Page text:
Say hello, his name is Brother Pierre. Maybe he's 78 years old. I say maybe because his words are not easy to understand, but still, his eyes speak to me clearly. I found him in Slidell, Louisiana, on the grounds of the high school I attended my freshman year, but he doesn't work for the school. His jumpsuit is from the Universal Life Church, it says he's an Archbishop.
I was sitting on the subway back in NYC, blocking the world out with music, with the faces of The Gulf floating in my memory, and the problems of my family heavy on my shoulders. She stood in front of me, her tough subway face on, dark hair and low cut jeans, and behind my sunglasses I was distracted and decided to photograph her with my eyes. She wasn't young anymore, but not old, either. Her body wasn't perky anymore, but not saggy, either. Her arms had veins near the wrist. Not little blue veins, but bigger fleshy veins, like men get, but a more feminine version. Just a few, as if she was a sculptor, and worked with her hands a lot. But none of this matters, because the picture I took with my eyes, behind my sunglasses, was of her breasts, which were in my face.
"And if you'd 'a took to me like a gull takes to the wind. Well, I'd 'a jumped from my tree and I'd a danced like the king of the eyesores and the rest of our lives would 'a fared well." "New slang when you notice the stripes, the dirt in your fries. Hope it's right when you die, old and bony. Dawn breaks like a bull through the hall, never should have called but my head's to the wall and I'm lonely.
When I walked up to Brother Pierre he dropped the trash he was picking up and stood at attention, as if he was a Private and I a visiting General. When I said Hello he went slack, at ease. He was a reed, a wisp of a man. When I shook his hand it weighed nothing. I could have broken him with my fist, and this made me want to protect him. There were drops of water on his beard near where his mouth was. All these things about Brother Pierre I already knew, because I remembered him from my childhood.
Her t-shirt was black, with a square patch of rough white texture in the middle of her chest. A faded decal. Like I said, she wasn't young, and her body had the comfortable shape of something that's been used as it's intended, but still has so much life left yet. A worn glove, a fading t-shirt, ragged jeans, all these things are similar, but all sound too bad for my intent. Imagine all those things as yours, and you made them that way, and they make you feel happy just seeing them, and that's what her body was like. That's what her breasts were like. They were bigger than medium, but not large, and shaped like soft teardrops. I watched them sway with her body, which swayed with the train. I saw her flex her upper arm rhythmically as she hung to the support bar, and this tugged her breast up and down, almost imperceptibly, and I wondered how long she had had this subway breast exercise routine. Such an efficient and beautiful aging and comfortable distraction, making me happy. And I've got almost a thousand more words in this snapshot of her, but that's enough for here.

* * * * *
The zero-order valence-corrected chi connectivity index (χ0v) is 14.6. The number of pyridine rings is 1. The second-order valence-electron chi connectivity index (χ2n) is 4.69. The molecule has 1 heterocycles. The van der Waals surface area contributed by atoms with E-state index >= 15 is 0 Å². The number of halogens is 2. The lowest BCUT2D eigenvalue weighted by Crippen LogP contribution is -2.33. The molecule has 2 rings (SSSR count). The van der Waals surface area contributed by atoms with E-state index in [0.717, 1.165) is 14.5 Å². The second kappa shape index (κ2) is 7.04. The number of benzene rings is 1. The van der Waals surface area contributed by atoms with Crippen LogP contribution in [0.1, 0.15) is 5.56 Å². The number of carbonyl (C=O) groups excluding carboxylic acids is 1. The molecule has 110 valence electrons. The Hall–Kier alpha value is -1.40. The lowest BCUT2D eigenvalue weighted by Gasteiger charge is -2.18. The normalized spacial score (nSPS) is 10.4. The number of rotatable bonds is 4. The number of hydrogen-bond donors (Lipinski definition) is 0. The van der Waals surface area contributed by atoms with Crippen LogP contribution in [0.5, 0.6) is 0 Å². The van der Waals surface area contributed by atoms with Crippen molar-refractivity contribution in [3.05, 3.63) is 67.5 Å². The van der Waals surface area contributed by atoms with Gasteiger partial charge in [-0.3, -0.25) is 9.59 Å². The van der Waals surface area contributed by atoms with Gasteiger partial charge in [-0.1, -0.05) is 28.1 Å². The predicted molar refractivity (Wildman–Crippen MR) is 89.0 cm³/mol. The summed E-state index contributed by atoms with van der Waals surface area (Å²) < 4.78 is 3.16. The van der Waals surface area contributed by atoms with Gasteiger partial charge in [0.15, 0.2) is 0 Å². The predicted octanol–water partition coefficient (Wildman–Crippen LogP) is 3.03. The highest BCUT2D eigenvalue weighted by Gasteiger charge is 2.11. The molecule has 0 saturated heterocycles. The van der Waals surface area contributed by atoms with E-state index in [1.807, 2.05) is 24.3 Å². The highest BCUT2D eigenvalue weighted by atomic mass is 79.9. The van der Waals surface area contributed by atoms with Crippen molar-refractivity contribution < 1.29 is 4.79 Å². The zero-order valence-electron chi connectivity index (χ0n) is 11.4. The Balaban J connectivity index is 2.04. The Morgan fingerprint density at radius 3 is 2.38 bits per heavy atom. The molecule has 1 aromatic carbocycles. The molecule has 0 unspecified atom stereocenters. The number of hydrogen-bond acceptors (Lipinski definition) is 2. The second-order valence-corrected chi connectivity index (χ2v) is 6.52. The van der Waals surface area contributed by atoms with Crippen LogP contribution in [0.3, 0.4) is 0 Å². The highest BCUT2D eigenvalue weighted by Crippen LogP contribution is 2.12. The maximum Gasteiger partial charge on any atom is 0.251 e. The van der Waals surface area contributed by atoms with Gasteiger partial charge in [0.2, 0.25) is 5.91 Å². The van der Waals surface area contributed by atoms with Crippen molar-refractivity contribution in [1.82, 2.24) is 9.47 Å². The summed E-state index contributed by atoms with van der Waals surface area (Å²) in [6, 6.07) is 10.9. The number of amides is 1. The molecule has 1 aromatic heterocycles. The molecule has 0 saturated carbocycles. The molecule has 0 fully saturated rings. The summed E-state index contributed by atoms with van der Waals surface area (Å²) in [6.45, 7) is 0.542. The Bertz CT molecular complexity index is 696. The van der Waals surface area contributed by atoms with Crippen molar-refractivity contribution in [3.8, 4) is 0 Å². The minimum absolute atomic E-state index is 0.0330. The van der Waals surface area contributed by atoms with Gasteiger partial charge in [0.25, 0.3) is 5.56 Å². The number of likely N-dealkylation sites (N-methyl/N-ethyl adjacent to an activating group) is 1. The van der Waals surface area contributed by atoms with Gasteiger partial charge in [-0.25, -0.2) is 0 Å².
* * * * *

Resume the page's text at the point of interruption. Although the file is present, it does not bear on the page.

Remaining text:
"Godspeed all the bakers at dawn, may they all cut their thumbs, and bleed into their buns 'till they melt away."
When I was a child Brother Pierre looked just like he did in these pictures. Different jumpsuits, different hats, same Brother Pierre. He rode a bike around town, heaping trash bags hanging from everywhere. We would honk and wave and smile, and he would smile and wave right back, if he wasn't busy pedaling. Some say he once had a successful business here, with his Brother Wayne. I don't know what happened to the Brothers and their business to leave Pierre alone and in this state, but it must have happened a long long time ago, and he's been a fading life ever since. Dwindling.
"I'm looking in on the good life I might be doomed never to find. Without a trust or flaming fields am I too dumb to refine?" "Gold teeth and a curse for this town were all in my mouth. Only, I don't know how they got out, dear. Turn me back into the pet that I was when we met. I was happier then with no mind-set."
Woman gave me life. When I was five music saved my life. When I was ten art saved my life. When I was fifteen skatepunk saved my life. When I was twenty-five photography saved my life.
I wonder what could have saved Brother Pierre's life?